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limit x tends to 0 ((x - sin x)/x)sin(1/x) A.1 B.does not exist C.-1 D.0

limit x tends to 0 ((x - sin  x)/x)sin(1/x)


A.1


B.does not exist


C.-1


D.0

Grade:12th Pass

4 Answers

Harshit Mathur
20 Points
10 years ago

D.0  use expansion of sinx

Neha Gaur
6 Points
10 years ago

lim x-->0 [(x-sinx)/x][sin(1/x)]

LHL->  lim h-->0 [(-h+sin h)/(-h)][sin(1/(-h)]

                         [((sin h)- h)/h][sin(1/h)]

                         [((sinh)/h)-1][sin(1/h)]

                         [0][sin(1/h)]=0                       {lim h-->0 (sin h)/h  =1}

RHL->  lim h-->0  [(h-sin h)/h][sin(1/h)]

                          [1- (sin h)/h][sin(1/h)]

                          [0][sin(1/h)]=0                          {"   "   "    "    "     "   "}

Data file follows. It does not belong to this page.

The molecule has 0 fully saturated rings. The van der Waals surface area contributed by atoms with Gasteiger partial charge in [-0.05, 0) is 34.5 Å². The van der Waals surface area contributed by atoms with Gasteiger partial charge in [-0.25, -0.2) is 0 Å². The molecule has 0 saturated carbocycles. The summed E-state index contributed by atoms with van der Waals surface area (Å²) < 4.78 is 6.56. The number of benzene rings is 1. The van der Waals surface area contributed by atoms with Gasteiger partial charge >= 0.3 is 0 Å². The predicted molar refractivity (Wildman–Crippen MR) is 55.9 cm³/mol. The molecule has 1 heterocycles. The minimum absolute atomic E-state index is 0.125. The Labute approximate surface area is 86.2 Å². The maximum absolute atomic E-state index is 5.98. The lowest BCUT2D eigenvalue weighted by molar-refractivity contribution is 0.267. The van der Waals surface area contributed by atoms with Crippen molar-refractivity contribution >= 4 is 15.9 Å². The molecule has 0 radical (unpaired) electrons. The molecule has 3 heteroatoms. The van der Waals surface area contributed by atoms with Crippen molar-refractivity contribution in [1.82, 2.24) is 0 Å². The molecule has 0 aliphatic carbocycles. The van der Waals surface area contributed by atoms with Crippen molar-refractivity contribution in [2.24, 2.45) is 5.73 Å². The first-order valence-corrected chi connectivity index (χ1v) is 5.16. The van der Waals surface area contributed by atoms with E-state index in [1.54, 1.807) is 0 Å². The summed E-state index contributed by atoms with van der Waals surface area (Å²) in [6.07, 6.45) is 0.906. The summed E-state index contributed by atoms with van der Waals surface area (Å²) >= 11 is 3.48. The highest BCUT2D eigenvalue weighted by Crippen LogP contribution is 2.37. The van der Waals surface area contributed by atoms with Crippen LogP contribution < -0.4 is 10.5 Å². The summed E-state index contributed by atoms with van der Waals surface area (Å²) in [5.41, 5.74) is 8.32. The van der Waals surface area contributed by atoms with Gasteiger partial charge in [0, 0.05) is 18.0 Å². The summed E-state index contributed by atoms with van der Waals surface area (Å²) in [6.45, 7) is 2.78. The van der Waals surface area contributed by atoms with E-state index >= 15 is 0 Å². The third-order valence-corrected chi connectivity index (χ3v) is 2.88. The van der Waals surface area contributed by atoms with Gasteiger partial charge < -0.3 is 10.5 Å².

RHL=LHL=0

Aditya Verma
33 Points
10 years ago

D.0

by using algebra of limits

=lim x tends to 0 (x/x - sinx/x) lim x tends to 0 sin(1/x).x/x   (multiply and divide by x)

=(1-1).0

=0

Amlan Kumar
39 Points
5 years ago
the concept is that the sin(infinity) has a finite value between -1 and 1 so cannot be treated as indeterminate form. so simplyfying and putting the limit we have 0*sin(infinity) which is 0
 
 
 
 
 

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